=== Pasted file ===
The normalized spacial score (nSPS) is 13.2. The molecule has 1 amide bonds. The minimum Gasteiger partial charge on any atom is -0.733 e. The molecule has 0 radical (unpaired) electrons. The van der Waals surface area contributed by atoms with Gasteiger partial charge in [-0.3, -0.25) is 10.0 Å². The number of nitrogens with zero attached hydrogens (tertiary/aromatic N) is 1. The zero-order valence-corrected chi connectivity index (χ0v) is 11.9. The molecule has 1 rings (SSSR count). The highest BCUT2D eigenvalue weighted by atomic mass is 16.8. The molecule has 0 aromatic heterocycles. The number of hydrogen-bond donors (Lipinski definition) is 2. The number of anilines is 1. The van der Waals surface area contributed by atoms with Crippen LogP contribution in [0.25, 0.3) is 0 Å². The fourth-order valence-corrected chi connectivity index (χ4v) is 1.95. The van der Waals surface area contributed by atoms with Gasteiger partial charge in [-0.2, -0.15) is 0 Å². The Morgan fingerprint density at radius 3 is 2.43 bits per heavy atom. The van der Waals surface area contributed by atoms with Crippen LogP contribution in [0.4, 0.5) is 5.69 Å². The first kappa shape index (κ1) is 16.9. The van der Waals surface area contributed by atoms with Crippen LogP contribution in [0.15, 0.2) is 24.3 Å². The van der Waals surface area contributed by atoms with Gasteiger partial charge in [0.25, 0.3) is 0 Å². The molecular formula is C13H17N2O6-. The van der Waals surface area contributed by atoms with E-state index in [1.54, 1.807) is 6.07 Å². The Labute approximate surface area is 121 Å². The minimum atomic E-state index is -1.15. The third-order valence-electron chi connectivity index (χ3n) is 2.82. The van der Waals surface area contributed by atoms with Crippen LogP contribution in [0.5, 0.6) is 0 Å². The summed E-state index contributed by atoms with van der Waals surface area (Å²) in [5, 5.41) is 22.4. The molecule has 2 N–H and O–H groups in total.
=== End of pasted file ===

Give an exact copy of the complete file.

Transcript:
The normalized spacial score (nSPS) is 13.2. The molecule has 1 amide bonds. The minimum Gasteiger partial charge on any atom is -0.733 e. The molecule has 0 radical (unpaired) electrons. The van der Waals surface area contributed by atoms with Gasteiger partial charge in [-0.3, -0.25) is 10.0 Å². The number of nitrogens with zero attached hydrogens (tertiary/aromatic N) is 1. The zero-order valence-corrected chi connectivity index (χ0v) is 11.9. The molecule has 1 rings (SSSR count). The highest BCUT2D eigenvalue weighted by atomic mass is 16.8. The molecule has 0 aromatic heterocycles. The number of hydrogen-bond donors (Lipinski definition) is 2. The number of anilines is 1. The van der Waals surface area contributed by atoms with Crippen LogP contribution in [0.25, 0.3) is 0 Å². The fourth-order valence-corrected chi connectivity index (χ4v) is 1.95. The van der Waals surface area contributed by atoms with Gasteiger partial charge in [-0.2, -0.15) is 0 Å². The Morgan fingerprint density at radius 3 is 2.43 bits per heavy atom. The van der Waals surface area contributed by atoms with Crippen LogP contribution in [0.4, 0.5) is 5.69 Å². The first kappa shape index (κ1) is 16.9. The van der Waals surface area contributed by atoms with Crippen LogP contribution in [0.15, 0.2) is 24.3 Å². The van der Waals surface area contributed by atoms with Gasteiger partial charge in [0.25, 0.3) is 0 Å². The molecular formula is C13H17N2O6-. The van der Waals surface area contributed by atoms with E-state index in [1.54, 1.807) is 6.07 Å². The Labute approximate surface area is 121 Å². The minimum atomic E-state index is -1.15. The third-order valence-electron chi connectivity index (χ3n) is 2.82. The van der Waals surface area contributed by atoms with Crippen LogP contribution in [0.5, 0.6) is 0 Å². The summed E-state index contributed by atoms with van der Waals surface area (Å²) in [5, 5.41) is 22.4. The molecule has 2 N–H and O–H groups in total.